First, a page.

HSBC 2008 Expat Explorer Survey - Expat Experience


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Looking for the best place to make friends abroad? Canada came top in our survey.
The third and final report of the 2008 HSBC Expat Explorer survey examines the challenges faced by expats relocating to a new country.

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HSBC 2008 Expat Explorer Survey - Expat Experience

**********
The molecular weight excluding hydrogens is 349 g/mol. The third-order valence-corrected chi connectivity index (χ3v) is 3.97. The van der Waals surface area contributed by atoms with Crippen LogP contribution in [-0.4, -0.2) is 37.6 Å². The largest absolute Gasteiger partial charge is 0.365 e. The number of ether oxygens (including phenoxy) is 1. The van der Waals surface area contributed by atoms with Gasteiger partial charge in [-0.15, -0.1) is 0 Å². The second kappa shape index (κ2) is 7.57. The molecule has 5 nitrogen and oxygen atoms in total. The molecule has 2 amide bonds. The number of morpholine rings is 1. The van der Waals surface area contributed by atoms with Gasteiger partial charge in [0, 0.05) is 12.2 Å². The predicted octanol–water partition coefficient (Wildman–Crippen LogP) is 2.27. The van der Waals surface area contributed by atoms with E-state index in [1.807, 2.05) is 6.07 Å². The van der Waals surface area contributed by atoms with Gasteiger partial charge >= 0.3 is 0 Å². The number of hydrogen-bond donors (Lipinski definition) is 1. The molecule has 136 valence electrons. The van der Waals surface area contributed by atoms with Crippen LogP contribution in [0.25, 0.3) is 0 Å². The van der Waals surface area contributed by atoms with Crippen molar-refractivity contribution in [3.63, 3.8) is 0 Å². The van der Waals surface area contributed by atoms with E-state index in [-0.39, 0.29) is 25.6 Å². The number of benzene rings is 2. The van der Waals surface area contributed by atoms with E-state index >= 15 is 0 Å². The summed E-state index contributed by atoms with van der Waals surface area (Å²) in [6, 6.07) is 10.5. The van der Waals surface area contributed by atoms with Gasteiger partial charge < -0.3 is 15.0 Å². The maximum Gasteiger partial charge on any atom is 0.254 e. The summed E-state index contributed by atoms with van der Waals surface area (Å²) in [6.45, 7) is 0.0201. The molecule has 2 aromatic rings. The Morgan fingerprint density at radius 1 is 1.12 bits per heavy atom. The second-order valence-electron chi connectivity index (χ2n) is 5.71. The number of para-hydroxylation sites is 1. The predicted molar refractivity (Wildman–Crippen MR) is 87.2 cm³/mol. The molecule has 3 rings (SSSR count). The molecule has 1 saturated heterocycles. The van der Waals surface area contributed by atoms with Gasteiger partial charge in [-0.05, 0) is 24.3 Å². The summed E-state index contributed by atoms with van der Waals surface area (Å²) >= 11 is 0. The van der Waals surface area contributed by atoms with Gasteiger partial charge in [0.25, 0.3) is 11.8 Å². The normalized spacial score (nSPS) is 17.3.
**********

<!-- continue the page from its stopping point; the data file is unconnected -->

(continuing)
1. 1. HSBC Bank International Expat Explorer Survey 08 Report Three: Expat Experience The Expat Explorer survey The HSBC Bank International Expat Explorer survey is the largest ever independent survey of expatriates, questioning 2,155 expats across four continents. The results of the survey, which have been divided into three reports (Expat Existence; Offshore Offspring and Expat Experience), reveal a fascinating insight into how expat life differs across the globe. Integration The Expat Experience report examines the challenges faced by individuals relocating to a new country. The survey looked at cultural and social differences and how they make a difference to ease of integration. Respondents were asked to rate their host countries in four areas: e Whether they made friends with people from the local population e Whether they joined a local community, such as a religious or sports group e Whether they learned the local language e Whether they bought property In addition, expats were also questioned on their experience in other aspects of life including whether they married someone local and/or had children; whether they set up a new business or put down permanent roots by changing their citizenship. Key Findings Making friends with the locals “Canada attracts both Canada is the friendliest location for expats, where most found it easy to build the young and middle- relationships with local people, followed by Germany and Australia. Germany came aged generations” out as a popular destination for expats to marry someone from the local population, followed by the Netherlands. Learning the local language “Expats living in Germany ranked highest in the category of expats learning the local language, with Europe were most three-quarters of expats learning German. Expats in Spain and Belgium were also likely to learn the likely to blend into the local culture, with 70% of respondents in both countries local language” saying that they had adopted the language of their country of residence. Property hotspots “France is a property France came out as a property hotspot, ranking highest in the category of expats hotspot, with Asia less buying property, with approximately two-thirds (64%) of respondents stating that popular amongst the they had purchased a property in the country. Expats in Asia are the least likely to expat community” buy a home with India, China and Singapore ranking as the lowest countries for purchasing property.